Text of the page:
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Structural and Functional Development of the Respiratory System in a Newborn Marsupial with Cutaneous Gas Exchange


Simpson, SJ and Flecknoe, SJ and Clugston, RD and Greer, JJ and Hooper, SB and Frappell, PB, Structural and Functional Development of the Respiratory System in a Newborn Marsupial with Cutaneous Gas Exchange, Physiological and Biochemical Zoology, 84, (6) pp. 634-649. ISSN 1522-2152 (2011) [Refereed Article]

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2011 by The University of Chicago

DOI: doi:10.1086/662557


Marsupials are born with structurally immature lungs and rely, to varying degrees, on cutaneous gas exchange. With a gestation of 13 d and a birth weight of 13 mg, the fat-tailed dunnart (Sminthopsis crassicaudata) is one of the smallest and most immature marsupial newborns. We determined that the skin is almost solely responsible for gas exchange in the early neo- natal period. Indeed, fewer than 35% of newborn dunnarts were observed to make any respiratory effort on the day of birth, with pulmonary ventilation alone not meeting the de- mand for oxygen until approximately 35 d postpartum. Despite the lack of pulmonary ventilation, the phrenic nerve had made contact with the diaphragm, and the respiratory epithelium was sufficiently developed to support gas exchange on the day of birth. Both type I and type II (surfactant-producing) alveolar epithelial cells were present, with fewer than 7% of the cells resembling undifferentiated alveolar epithelial precursor cells. The type I epithelial cells did, however, display thickened cy- toplasmic extensions, leading to a high diffusion distance for oxygen. In addition, the architecture of the lung was immature, resembling the early canalicular stage, with alveolarization not commencing until 45 d postpartum. The pulmonary vascula- ture was also immature, with a centrally positioned single- capillary layer not evident until 100 d postbirth. These struc- tural limitations may impede efficient pulmonary gas exchange, forcing the neonatal fat-tailed dunnart to rely predominatelyon its skin, a phenomenon supported by a low metabolic rate and small size.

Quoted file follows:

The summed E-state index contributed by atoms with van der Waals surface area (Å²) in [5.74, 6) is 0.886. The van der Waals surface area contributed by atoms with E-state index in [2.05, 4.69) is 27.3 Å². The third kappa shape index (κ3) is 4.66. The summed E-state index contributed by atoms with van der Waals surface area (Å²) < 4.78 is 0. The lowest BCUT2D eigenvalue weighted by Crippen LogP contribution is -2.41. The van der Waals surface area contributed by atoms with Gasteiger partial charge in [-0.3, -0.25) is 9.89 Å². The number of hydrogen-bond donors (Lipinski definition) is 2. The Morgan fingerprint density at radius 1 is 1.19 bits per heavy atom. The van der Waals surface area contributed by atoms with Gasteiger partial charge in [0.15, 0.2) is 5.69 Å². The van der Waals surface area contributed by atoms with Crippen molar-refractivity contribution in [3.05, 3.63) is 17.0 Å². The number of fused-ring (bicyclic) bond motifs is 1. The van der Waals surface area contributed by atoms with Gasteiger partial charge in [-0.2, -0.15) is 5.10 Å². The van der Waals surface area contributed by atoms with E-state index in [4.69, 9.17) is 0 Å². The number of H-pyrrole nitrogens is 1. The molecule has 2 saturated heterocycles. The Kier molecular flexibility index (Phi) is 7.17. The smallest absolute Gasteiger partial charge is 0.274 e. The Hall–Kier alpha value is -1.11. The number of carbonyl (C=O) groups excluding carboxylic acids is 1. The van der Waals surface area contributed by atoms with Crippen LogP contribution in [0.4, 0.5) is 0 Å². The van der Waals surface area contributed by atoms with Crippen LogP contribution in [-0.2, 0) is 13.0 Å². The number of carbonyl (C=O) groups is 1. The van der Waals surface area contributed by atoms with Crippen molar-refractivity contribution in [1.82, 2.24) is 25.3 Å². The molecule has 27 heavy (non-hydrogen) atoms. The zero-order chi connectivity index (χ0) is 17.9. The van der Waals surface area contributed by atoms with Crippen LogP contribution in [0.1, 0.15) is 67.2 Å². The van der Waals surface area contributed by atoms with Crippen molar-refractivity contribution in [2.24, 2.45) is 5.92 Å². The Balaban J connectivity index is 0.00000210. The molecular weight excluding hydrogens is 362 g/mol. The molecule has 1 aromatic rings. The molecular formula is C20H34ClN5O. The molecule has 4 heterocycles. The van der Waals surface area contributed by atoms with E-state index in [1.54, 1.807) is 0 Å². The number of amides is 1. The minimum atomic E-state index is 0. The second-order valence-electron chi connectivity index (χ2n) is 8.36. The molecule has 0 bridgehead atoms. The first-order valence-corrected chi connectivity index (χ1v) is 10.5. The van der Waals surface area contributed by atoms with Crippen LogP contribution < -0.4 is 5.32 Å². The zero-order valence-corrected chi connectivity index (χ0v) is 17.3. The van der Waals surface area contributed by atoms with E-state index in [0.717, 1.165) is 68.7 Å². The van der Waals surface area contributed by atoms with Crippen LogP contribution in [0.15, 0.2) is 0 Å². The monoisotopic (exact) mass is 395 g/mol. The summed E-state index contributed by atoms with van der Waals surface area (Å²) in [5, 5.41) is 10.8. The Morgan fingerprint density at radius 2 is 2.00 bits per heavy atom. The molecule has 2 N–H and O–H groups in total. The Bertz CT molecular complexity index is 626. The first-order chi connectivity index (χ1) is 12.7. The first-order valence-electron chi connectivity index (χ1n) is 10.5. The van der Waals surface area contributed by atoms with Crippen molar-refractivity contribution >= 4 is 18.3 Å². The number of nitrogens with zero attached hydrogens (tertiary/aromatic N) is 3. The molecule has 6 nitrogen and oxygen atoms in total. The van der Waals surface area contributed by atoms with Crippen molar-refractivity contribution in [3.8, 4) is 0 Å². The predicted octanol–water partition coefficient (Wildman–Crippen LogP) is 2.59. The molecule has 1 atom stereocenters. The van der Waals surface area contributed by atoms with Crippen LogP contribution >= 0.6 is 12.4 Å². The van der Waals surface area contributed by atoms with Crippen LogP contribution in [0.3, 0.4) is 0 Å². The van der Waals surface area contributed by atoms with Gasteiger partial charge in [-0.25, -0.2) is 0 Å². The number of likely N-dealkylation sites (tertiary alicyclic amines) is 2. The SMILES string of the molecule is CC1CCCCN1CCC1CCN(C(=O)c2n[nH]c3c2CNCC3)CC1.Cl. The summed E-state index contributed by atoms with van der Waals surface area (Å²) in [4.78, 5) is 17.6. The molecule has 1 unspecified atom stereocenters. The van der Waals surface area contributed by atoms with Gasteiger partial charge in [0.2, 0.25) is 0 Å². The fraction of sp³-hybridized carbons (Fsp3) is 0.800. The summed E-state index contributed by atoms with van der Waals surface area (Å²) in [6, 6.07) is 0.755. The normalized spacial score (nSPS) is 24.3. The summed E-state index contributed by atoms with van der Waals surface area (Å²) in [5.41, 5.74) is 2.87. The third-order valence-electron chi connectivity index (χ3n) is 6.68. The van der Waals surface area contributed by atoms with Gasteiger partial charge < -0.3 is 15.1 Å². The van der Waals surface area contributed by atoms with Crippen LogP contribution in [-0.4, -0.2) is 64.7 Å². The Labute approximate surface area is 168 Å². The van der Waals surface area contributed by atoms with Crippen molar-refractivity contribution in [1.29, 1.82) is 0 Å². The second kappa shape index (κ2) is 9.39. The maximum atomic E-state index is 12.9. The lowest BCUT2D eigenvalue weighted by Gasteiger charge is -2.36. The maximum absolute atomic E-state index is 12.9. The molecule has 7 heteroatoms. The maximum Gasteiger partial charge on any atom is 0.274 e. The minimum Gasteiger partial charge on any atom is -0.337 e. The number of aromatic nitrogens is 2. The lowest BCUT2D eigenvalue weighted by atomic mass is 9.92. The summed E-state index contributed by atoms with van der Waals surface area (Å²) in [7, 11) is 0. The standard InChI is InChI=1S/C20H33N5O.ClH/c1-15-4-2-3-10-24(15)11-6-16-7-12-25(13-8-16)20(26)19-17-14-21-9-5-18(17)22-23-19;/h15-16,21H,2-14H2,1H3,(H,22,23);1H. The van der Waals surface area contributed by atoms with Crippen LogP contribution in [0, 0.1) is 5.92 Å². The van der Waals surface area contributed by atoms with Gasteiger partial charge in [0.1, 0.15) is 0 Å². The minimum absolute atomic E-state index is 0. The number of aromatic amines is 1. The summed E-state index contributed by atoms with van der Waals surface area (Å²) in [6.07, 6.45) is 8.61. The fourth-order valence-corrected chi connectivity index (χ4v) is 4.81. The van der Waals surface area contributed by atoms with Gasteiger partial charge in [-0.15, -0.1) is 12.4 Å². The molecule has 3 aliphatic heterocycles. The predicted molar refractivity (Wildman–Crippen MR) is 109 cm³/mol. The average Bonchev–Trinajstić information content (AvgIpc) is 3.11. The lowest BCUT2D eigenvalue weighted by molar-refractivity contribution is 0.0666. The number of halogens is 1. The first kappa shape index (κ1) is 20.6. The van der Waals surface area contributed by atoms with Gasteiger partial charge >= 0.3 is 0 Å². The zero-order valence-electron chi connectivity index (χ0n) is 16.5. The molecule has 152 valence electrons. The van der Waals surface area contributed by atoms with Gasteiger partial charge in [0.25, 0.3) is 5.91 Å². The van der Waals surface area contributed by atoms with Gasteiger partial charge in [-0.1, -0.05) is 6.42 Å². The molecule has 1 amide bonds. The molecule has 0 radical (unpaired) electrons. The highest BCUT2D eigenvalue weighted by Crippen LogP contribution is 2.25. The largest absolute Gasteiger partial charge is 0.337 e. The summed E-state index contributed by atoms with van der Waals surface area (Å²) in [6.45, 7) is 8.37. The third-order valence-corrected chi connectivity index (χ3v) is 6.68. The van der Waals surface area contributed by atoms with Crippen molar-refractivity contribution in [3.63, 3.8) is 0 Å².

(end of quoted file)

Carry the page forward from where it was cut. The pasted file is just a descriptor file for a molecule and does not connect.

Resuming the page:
Item Details

Item Type:Refereed Article
Research Division:Biological Sciences
Research Group:Biochemistry and cell biology
Research Field:Structural biology (incl. macromolecular modelling)
Objective Division:Environmental Management
Objective Group:Management of Antarctic and Southern Ocean environments
Objective Field:Assessment and management of Antarctic and Southern Ocean ecosystems
UTAS Author:Simpson, SJ (Ms Shannon Simpson)
UTAS Author:Frappell, PB (Professor Peter Frappell)
ID Code:76092
Year Published:2011
Web of Science® Times Cited:19
Deposited By:Zoology
Deposited On:2012-02-27
Last Modified:2017-11-01

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